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    ABSTRACT: To investigate the trends of antimicrobial resistance in pathogens isolated from surgical site infections (SSI), a Japanese surveillance committee conducted the first nationwide survey. Seven main organisms were collected from SSI at 27 medical centers in 2010 and were shipped to a central laboratory for antimicrobial susceptibility testing. A total of 702 isolates from 586 patients with SSI were included. Staphylococcus aureus (20.4 %) and Enterococcus faecalis (19.5 %) were the most common isolates, followed by Pseudomonas aeruginosa (15.4 %) and Bacteroides fragilis group (15.4 %). Methicillin-resistant S. aureus among S. aureus was 72.0 %. Vancomycin MIC 2 μg/ml strains accounted for 9.7 %. In Escherichia coli, 11 of 95 strains produced extended-spectrum β-lactamase (Klebsiella pneumoniae, 0/53 strains). Of E. coli strains, 8.4 % were resistant to ceftazidime (CAZ) and 26.3 % to ciprofloxacin (CPFX). No P. aeruginosa strains produced metallo-β-lactamase. In P. aeruginosa, the resistance rates were 7.4 % to tazobactam/piperacillin (TAZ/PIPC), 10.2 % to imipenem (IPM), 2.8 % to meropenem, cefepime, and CPFX, and 0 % to gentamicin. In the B. fragilis group, the rates were 28.6 % to clindamycin, 5.7 % to cefmetazole, 2.9 % to TAZ/PIPC and IPM, and 0 % to metronidazole (Bacteroides thetaiotaomicron; 59.1, 36.4, 0, 0, 0 %). MIC(90) of P. aeruginosa isolated 15 days or later after surgery rose in TAZ/PIPC, CAZ, IPM, and CPFX. In patients with American Society of Anesthesiologists (ASA) score ≥3, the resistance rates of P. aeruginosa to TAZ/PIPC and CAZ were higher than in patients with ASA ≤2. The data obtained in this study revealed the trend of the spread of resistance among common species that cause SSI. Timing of isolation from surgery and the patient's physical status affected the selection of resistant organisms.
    Journal of Infection and Chemotherapy 11/2012; · 1.55 Impact Factor
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    ABSTRACT: For the purpose of nationwide surveillance of antimicrobial susceptibility of bacterial respiratory pathogens from patients in Japan, the Japanese Society of Chemotherapy (JSC) started a survey in 2006. From 2009, JSC continued the survey in collaboration with the Japanese Association for Infectious Diseases and the Japanese Society for Clinical Microbiology. The fourth-year survey was conducted during the period from January and April 2009 by the three societies. A total of 684 strains were collected from clinical specimens obtained from well-diagnosed adult patients with respiratory tract infections. Susceptibility testing was evaluable with 635 strains (130 Staphylococcus aureus, 127 Streptococcus pneumoniae, 4 Streptococcus pyogenes, 123 Haemophilus influenzae, 70 Moraxella catarrhalis, 78 Klebsiella pneumoniae, and 103 Pseudomonas aeruginosa). A maximum of 45 antibacterial agents including 26 β-lactams (four penicillins, three penicillins in combination with β-lactamase inhibitors, four oral cephems, eight parenteral cephems, one monobactam, five carbapenems, and one penem), four aminoglycosides, four macrolides (including ketolide), one lincosamide, one tetracycline, two glycopeptides, six fluoroquinolones, and one oxazolidinone were used for the study. Analysis was conducted at the central reference laboratory according to the method recommended by the Clinical and Laboratory Standard Institute (CLSI). Incidence of methicillin-resistant S. aureus (MRSA) was as high as 58.5 %, and that of penicillin-intermediate and penicillin-resistant S. pneumoniae (PISP and PRSP) was 6.3 % and 0.0 %, respectively. Among H. influenzae, 21.1 % of them were found to be β-lactamase-non-producing ampicillin (ABPC)-intermediately resistant (BLNAI), 18.7 % to be β-lactamase-non-producing ABPC-resistant (BLNAR), and 5.7 % to be β-lactamase-producing ABPC-resistant (BLPAR) strains. A high frequency (76.5 %) of β-lactamase-producing strains has been suspected in Moraxella catarrhalis isolates. Four (3.2 %) extended-spectrum β-lactamase-producing K. pneumoniae were found among 126 strains. Four isolates (2.5 %) of P. aeruginosa were found to be metallo-β-lactamase-producing strains, including three (1.9 %) suspected multi-drug resistant strains showing resistance against imipenem, amikacin, and ciprofloxacin. Continuous national surveillance of the antimicrobial susceptibility of respiratory pathogens is crucial to monitor changing patterns of susceptibility and to be able to update treatment recommendations on a regular basis.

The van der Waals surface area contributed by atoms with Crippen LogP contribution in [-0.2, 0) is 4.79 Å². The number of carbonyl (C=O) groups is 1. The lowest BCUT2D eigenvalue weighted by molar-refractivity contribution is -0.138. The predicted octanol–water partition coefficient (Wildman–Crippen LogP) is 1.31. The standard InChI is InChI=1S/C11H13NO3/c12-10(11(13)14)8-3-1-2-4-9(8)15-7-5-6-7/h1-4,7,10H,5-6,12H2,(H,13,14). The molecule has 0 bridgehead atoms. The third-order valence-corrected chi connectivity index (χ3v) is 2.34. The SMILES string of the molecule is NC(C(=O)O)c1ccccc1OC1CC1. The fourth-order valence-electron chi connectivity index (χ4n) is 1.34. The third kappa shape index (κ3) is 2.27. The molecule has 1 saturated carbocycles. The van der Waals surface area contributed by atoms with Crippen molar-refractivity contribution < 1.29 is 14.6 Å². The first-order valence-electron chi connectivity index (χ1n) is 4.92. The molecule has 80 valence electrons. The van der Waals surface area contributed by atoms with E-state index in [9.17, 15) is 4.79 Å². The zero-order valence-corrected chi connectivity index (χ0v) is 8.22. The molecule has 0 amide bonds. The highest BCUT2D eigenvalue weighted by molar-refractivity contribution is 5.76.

Journal of Infection and Chemotherapy 07/2012; · 1.55 Impact Factor
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    ABSTRACT: A total of 7345 cases of digestive organ surgery were investigated over the course of 20 years. Owing to the increasing incidence of methicillin-resistant Staphylococcus aureus (MRSA) infections, we classified our countermeasures into periods A (September 1987 to February 1990), B (March 1990 to February 1997), C (March 1997 to February 1999), D (March 1999 to October 2004), and E (November 2004 to August 2007), and compared the number of infections during these periods. In period B, cefazolin and cefotiam were administered as prophylaxis. The treatment continued for 4 days, including the day of surgery. The patients undergoing endotracheal intubation or tracheotomy were managed with nonscreening pre-emptive isolation and cohorting (NSPEI&C), regardless of whether MRSA was present. However, NSPEI&C was halted in period C, but it was thereafter implemented again, and prophylactic antibiotics were administered only on the day of surgery during period D. In period E, prophylactic antibiotics were administered for 3 days. In period A, MRSA was contracted in 4.1% (34/833) of patients. In period B, the MRSA isolation rate decreased to 0.3% (8/2722). In period C, the MRSA isolation rate increased to 3.4% (23/681). In period D, the MRSA isolation rate fell to 2.2% (40/1807). In period E, MRSA isolation cases significantly decreased to 0.4% (5/1302; P < 0.002 vs period D). The comprehensive management, selection of prophylactic antibiotics, and NSPEI&C were all considered to be effective.